The Nakhla meteorite originated from Mars and fell to Earth in Egypt in 1911. It has been studied extensively over the years, and is one of the first indicators humans had about past water and mineral content on Mars. A biomorphic ovoid structure was recently discovered, which strongly resembles some sort of microorganism. Scientists studying the formation ultimately determined it was caused by geological forces and was not formed by a living organism. However, the analyses did reveal an incredible amount of information regarding the composition of Mars and its potential habitability. The research was led by Elias Chatzitheodoridis of National Technical University of Athens and the paper was published in an open access format in the journal Astrobiology.
It was not immediately clear how the structure formed. Several hypotheses were kicked around, including that it was formed by ancient Martian microorganisms. In order to investigate the structure’s origins, the meteorite was subjected to a barrage of tests including x-ray analyses, mass spectrometry, electron microscopy, and atomic force microscope topographic mapping.
The researchers are confident that the structure was indigenous to the sample, and not the result of any contamination once it got to Earth. The ovoid structure itself is about 80 microns long, 60 microns wide. The average E. coli bacterium is about 2 microns long, so if prokaryotes were involved, it would have taken an entire colony to create a space that large. Eukaryotic microorganisms can easily be as large as the structure. However, they ultimately decided that it wasn’t likely that they were looking at the imprint of alien life.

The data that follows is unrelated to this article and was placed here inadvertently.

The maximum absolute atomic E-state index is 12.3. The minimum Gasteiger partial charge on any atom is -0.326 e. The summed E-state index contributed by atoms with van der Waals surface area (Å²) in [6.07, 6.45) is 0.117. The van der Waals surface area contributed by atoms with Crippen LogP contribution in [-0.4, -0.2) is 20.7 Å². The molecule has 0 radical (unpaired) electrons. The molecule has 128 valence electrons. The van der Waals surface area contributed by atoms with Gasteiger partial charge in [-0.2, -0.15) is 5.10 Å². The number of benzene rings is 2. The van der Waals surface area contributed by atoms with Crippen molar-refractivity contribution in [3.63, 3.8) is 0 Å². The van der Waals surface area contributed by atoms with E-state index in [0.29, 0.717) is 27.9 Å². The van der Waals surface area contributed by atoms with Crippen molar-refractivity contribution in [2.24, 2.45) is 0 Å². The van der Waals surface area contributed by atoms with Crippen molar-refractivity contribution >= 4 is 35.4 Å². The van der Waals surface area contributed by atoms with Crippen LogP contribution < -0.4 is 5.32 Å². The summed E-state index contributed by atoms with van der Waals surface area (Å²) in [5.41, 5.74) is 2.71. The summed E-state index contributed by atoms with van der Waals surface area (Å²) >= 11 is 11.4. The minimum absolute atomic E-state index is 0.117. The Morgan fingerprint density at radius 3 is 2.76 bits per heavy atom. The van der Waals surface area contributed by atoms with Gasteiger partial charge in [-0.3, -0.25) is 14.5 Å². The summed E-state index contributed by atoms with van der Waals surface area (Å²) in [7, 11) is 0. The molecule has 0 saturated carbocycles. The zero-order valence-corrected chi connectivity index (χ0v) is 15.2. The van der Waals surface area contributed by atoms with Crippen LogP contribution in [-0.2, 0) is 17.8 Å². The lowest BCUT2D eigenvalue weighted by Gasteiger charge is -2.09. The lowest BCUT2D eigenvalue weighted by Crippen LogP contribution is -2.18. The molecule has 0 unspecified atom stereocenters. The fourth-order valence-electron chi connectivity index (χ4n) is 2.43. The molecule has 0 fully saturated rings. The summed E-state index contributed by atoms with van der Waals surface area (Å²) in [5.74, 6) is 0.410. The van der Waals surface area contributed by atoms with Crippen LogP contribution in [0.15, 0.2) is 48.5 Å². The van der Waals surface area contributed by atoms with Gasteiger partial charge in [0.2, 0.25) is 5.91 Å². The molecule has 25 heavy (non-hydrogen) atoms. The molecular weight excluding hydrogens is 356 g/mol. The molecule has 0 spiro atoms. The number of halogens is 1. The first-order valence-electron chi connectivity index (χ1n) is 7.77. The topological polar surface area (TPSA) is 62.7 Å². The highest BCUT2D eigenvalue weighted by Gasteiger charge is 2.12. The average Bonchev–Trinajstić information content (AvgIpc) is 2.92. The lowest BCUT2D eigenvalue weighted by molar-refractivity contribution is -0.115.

Instead, the data revealed that the structure was likely formed due to geological processes. It appears that the rock from which the meteorite originated had been struck by another object. The shock produced heat and pressure which melted the permafrost and mixed fluids and minerals on and below the surface. It looks most likely that vaporized liquid formed a bubble, which was then filled with the organic material.
"This study illustrates the importance of correlating different types of datasets when attempting to discern whether something in rock is a biosignature indicative of life," Astrobiology’s Editor-Sherry L. Cady said in a press release. "Though the authors couldn't prove definitively that the object of focus was evidence of life, their research strategy revealed a significant amount of information about the potential for life to inhabit the subsurface of Mars.”
While they didn’t find direct evidence of microbial life, they also didn’t find anything that completely ruled it out either. They discovered minerals that are essential for life, which backs up findings from the Curiosity rover that Mars could have been habitable in the past. The paper states that “although compelling evidence for a biotic origin is lacking, it is evident that the Martian subsurface contains niche environments where life could develop.”